Singapore’s first town councils



Ang Mo Kio West, East and South are Singapore’s first town councils. They were set up on 1 September 1986 as a pilot project for the town council concept.1 The town council concept was put forward by members of parliament (MPs) Lim Boon Heng, S. Chandra Das and S. Vasoo in December 1984.2 Its objective was to change the way housing estates were managed by giving residents a greater say in the management of housing estates.3

Before town councils
Prior to the introduction of town councils, housing estates were managed by the Housing and Development Board (HDB). Although the HDB was successful in providing housing for the Singapore population, the standardised rules that were set for all housing estates made HDB towns monotonous.4 By managing housing estates centrally, the HDB was slow in reaching decisions to fix problems faced by residents and addressing their complaints. The HDB’s top-down approach to estate management also did not develop a sense of shared responsibility among residents.5 It was against this backdrop that the town council concept was introduced.

The town council concept aimed to improve the management of housing estates and allow each town to develop a distinctive character by turning over the day-to-day running of estates to the residents.6 The bottom-up approach could also turn HDB estates into a place where shared responsibility could be cultivated. A greater sense of responsibility in residents could also enhance their sense of belonging and pride in their immediate surroundings.7

Pilot project in Ang Mo Kio
To test out the concept, three pilot town councils were set up, namely Ang Mo Kio West, East and South on 1 September 1986.8 Each town council, comprising three constituencies each, was headed by three MPs, with one serving as chairperson.9 The chairperson then appointed a team of councillors to assist the MPs. These councillors were mainly leaders from grassroots bodies in the constituencies such as residents’ committee (RC) and citizens’ consultative committee (CCC).10

The pilot town councils were responsible for the upkeep and management of the constituencies under their purview.11 Some of the works carried out by the three town councils during the trial period included installing ceiling fans at hawker centres, replacing footpaths and creating more parking spaces in the housing estates.12 The councils also initiated landscaping projects such as paintings at void decks and shrub plantings to liven up the surroundings, and to give distinctive features to the neighbourhoods.13 The town councils were also involved in organising community-related activities such as exhibitions and campaigns to promote social responsibility and neighbourliness among residents.14

To carry out these projects, the pilot town councils were responsible for the allocation of their limited funds in ways that would maximise the benefits for all residents in their estates.15 When the councils were first set up, they were only allowed to tap funds from the service and conservancy charges they collected from residents, as well as the grants and operational fees provided by the HDB.16 Following the successful pilot projects in Ang Mo Kio, the government passed the Town Council Act in 1988 to pave the way for the full implementation of the town council concept throughout Singapore.17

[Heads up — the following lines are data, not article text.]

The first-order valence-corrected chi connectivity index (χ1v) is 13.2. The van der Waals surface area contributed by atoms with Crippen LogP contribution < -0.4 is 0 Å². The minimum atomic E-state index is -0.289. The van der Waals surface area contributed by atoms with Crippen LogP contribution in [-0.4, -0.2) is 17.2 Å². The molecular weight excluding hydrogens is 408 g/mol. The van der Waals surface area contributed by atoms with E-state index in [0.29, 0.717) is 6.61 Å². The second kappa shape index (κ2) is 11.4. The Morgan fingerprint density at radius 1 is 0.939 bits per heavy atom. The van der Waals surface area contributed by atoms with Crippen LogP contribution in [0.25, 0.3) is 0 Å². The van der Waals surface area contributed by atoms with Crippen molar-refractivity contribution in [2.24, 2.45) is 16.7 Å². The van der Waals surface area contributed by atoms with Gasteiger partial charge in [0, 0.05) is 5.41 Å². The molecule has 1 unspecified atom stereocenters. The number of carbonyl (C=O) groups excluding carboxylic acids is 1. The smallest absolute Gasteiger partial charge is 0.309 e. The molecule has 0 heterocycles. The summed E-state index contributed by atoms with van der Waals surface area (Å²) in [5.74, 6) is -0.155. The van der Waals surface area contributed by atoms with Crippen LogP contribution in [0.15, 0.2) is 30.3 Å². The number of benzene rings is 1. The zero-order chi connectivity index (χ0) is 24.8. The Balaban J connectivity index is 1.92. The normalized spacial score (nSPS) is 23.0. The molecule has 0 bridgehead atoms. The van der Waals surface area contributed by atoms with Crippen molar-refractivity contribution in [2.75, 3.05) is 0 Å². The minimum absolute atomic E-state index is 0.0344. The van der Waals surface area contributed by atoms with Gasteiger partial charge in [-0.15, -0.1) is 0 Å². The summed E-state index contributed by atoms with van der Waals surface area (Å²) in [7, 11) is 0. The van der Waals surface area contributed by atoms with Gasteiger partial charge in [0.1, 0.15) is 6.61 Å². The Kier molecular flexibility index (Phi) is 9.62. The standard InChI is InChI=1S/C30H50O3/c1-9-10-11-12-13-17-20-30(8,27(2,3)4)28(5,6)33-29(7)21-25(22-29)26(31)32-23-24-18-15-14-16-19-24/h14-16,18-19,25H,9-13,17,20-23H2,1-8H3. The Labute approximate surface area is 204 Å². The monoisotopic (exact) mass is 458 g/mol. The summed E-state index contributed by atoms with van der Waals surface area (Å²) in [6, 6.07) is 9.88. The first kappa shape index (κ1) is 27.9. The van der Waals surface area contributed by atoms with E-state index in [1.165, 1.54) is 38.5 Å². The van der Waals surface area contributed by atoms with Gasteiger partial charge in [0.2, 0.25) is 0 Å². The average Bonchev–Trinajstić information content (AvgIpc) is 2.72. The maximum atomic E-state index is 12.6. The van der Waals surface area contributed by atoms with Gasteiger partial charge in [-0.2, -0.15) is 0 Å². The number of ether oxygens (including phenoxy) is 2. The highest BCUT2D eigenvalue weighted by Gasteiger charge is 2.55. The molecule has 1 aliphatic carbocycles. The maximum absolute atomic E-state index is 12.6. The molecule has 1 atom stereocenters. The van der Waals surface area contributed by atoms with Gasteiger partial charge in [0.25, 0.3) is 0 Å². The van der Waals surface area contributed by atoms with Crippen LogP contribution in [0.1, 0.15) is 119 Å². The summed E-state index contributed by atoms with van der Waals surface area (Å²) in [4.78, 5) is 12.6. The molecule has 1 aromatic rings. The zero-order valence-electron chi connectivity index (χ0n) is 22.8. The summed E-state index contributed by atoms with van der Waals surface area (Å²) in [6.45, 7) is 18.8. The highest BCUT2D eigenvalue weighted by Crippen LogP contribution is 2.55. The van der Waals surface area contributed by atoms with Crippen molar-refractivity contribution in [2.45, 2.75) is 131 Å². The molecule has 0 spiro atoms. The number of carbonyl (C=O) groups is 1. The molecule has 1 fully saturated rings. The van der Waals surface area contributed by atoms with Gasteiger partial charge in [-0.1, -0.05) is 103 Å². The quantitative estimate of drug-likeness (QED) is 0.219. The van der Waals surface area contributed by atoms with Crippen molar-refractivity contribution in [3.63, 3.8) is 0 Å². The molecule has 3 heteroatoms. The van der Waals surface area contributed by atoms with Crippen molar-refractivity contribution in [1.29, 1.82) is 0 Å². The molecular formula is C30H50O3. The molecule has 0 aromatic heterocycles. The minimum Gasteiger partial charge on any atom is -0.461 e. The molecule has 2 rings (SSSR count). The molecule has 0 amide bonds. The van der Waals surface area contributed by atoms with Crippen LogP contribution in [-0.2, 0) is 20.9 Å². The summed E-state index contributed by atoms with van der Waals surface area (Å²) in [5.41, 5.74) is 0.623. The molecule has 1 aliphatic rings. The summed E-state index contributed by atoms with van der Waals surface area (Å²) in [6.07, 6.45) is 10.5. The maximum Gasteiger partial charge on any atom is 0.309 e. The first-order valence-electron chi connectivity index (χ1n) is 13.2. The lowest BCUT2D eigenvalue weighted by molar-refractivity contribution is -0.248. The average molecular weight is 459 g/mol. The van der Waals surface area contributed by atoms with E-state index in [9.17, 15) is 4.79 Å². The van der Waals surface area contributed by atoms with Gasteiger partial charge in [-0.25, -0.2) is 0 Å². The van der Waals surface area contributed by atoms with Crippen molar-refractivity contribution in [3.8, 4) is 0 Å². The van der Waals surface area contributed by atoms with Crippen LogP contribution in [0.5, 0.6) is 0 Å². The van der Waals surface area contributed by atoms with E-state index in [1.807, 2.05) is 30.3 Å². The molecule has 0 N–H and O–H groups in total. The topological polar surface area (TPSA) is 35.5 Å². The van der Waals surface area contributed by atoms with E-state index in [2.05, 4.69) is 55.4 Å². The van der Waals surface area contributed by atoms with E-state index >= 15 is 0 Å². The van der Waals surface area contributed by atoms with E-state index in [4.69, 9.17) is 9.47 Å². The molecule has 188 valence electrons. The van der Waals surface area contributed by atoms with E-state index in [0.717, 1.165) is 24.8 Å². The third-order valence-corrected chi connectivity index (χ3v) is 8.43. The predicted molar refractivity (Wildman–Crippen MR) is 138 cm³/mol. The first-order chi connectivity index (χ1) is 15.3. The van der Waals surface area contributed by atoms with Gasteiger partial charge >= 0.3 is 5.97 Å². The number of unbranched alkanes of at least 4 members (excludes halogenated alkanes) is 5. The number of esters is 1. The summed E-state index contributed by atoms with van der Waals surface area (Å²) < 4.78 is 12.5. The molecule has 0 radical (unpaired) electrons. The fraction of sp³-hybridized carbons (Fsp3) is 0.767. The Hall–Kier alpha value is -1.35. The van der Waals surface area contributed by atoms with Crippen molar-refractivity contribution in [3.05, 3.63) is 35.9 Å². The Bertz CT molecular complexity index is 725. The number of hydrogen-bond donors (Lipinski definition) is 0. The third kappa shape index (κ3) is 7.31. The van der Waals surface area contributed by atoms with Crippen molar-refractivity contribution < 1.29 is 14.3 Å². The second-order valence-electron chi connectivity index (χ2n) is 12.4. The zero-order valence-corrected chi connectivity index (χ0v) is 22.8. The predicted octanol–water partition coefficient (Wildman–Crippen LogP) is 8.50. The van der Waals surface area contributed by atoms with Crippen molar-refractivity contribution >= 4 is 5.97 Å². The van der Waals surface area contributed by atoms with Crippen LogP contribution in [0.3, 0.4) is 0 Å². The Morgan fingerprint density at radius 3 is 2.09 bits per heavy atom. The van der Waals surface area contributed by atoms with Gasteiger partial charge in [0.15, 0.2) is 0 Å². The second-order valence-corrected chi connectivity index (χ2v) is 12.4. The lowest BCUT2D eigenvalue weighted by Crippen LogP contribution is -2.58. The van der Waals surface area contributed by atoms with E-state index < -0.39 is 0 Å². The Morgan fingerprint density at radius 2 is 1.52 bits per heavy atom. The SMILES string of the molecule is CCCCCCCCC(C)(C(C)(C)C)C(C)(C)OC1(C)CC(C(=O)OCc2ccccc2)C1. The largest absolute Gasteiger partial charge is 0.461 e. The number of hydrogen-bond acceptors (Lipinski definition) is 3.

Author
Lim Tin Seng



References
1.
Low, A. (1986, September 1). Town councils take over from HDB. The Straits Times, p. 8. Retrieved from NewspaperSG.
2.
Koh, T., et al. (Eds.). (2006). Singapore: The encyclopedia. Singapore: Editions Didier Millet in association with the National Heritage Board, p. 568. (Call no.: RSING 959.57003 SIN-[HIS])
3.
Low, A. (1986, September 1). Town councils take over from HDB. The Straits Times, p. 8. Retrieved from NewspaperSG.
4.
Ngoo, I., et al. (1987, April 7). My kind of town. The Straits Times, p. 14. Retrieved from NewspaperSG.
5. Ngoo, I., et al. (1987, April 7). My kind of town. The Straits Times, p. 14. Retrieved from NewspaperSG.
6.
Ngoo, I., et al. (1987, April 7). My kind of town. The Straits Times, p. 14. Retrieved from NewspaperSG.
7.
Low, A. (1986, September 1). Town councils take over from HDB. The Straits Times, p. 8. Retrieved from NewspaperSG.
8.
Ngoo, I., & Low, A. (1986, August 13). Ang Mo Kio to have 3 town councils next month. The Straits Times, p. 1. Retrieved from NewspaperSG.
9.
What are town councils? (1986, July 1). The Straits Times, p. 26. Retrieved from NewspaperSG.
10.
Low, A. (1986, September 1). Town councils take over from HDB. The Straits Times, p. 8. Retrieved from NewspaperSG.
11.
Town council soon? (1986, March 18). The Straits Times, p. 13. Retrieved from NewspaperSG.
12.
What the three pilot councils have done. (1987, February 10). The Straits Times, p. 14. Retrieved from NewspaperSG.
13.
Tan, A. (1988, April 8). Come beautify your estate. The Straits Times, p. 23; Things that have improved life in Ang Mo Kio. (1988, July 1). The Straits Times, p. 26. Retrieved from NewspaperSG.
14.
What the three pilot councils have done. (1987, February 10). The Straits Times, p. 14. Retrieved from NewspaperSG.
15.
How the town councils will work. (1988, June 29). The Straits Times, p. 13. Retrieved from NewspaperSG.
16.
Tan, C. (1987, August 21). Pilot town councils report first-year surplus. The Straits Times, p. 25. Retrieved from NewspaperSG.
17.
Koh, T., et al. (Eds.). (2006). Singapore: The encyclopedia. Singapore: Editions Didier Millet in association with the National Heritage Board, p. 568. (Call no.: RSING 959.57003 SIN-[HIS)



The information in this article is valid as at 10 June 2014 and correct as far as we are able to ascertain from our sources. It is not intended to be an exhaustive or complete history of the subject. Please contact the Library for further reading materials on the topic.

Subject
Politics and Government